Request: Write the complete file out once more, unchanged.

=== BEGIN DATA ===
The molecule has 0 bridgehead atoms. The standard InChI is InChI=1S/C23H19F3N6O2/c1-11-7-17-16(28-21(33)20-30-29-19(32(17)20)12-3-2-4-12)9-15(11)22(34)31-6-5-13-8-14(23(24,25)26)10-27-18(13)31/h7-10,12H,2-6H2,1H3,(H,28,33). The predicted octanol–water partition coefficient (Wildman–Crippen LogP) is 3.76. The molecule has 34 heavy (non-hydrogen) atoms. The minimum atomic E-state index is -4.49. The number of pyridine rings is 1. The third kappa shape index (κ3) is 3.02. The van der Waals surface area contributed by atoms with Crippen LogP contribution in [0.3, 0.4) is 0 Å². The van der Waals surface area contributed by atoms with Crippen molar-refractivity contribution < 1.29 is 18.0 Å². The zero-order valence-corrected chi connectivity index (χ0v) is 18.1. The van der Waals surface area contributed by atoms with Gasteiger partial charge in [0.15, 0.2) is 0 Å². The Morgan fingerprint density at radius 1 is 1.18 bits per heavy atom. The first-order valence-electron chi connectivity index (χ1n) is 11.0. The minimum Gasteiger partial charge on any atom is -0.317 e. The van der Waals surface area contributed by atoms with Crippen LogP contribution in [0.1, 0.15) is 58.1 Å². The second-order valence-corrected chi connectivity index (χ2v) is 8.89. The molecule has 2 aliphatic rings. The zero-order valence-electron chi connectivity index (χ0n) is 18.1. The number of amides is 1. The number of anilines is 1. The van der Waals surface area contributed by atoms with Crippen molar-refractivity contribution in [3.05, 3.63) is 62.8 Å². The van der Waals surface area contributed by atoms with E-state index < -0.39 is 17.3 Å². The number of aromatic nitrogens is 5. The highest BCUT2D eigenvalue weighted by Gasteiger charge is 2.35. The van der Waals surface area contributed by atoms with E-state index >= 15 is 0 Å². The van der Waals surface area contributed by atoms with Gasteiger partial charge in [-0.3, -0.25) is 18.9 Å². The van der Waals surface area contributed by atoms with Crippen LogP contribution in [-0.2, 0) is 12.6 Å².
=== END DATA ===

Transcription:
The molecule has 0 bridgehead atoms. The standard InChI is InChI=1S/C23H19F3N6O2/c1-11-7-17-16(28-21(33)20-30-29-19(32(17)20)12-3-2-4-12)9-15(11)22(34)31-6-5-13-8-14(23(24,25)26)10-27-18(13)31/h7-10,12H,2-6H2,1H3,(H,28,33). The predicted octanol–water partition coefficient (Wildman–Crippen LogP) is 3.76. The molecule has 34 heavy (non-hydrogen) atoms. The minimum atomic E-state index is -4.49. The number of pyridine rings is 1. The third kappa shape index (κ3) is 3.02. The van der Waals surface area contributed by atoms with Crippen LogP contribution in [0.3, 0.4) is 0 Å². The van der Waals surface area contributed by atoms with Crippen molar-refractivity contribution < 1.29 is 18.0 Å². The zero-order valence-corrected chi connectivity index (χ0v) is 18.1. The van der Waals surface area contributed by atoms with Gasteiger partial charge in [0.15, 0.2) is 0 Å². The Morgan fingerprint density at radius 1 is 1.18 bits per heavy atom. The first-order valence-electron chi connectivity index (χ1n) is 11.0. The minimum Gasteiger partial charge on any atom is -0.317 e. The van der Waals surface area contributed by atoms with Crippen LogP contribution in [0.1, 0.15) is 58.1 Å². The second-order valence-corrected chi connectivity index (χ2v) is 8.89. The molecule has 2 aliphatic rings. The zero-order valence-electron chi connectivity index (χ0n) is 18.1. The number of amides is 1. The number of anilines is 1. The van der Waals surface area contributed by atoms with Crippen molar-refractivity contribution in [3.05, 3.63) is 62.8 Å². The van der Waals surface area contributed by atoms with E-state index < -0.39 is 17.3 Å². The number of aromatic nitrogens is 5. The highest BCUT2D eigenvalue weighted by Gasteiger charge is 2.35. The van der Waals surface area contributed by atoms with E-state index >= 15 is 0 Å². The van der Waals surface area contributed by atoms with Gasteiger partial charge in [-0.3, -0.25) is 18.9 Å². The van der Waals surface area contributed by atoms with Crippen LogP contribution in [-0.2, 0) is 12.6 Å².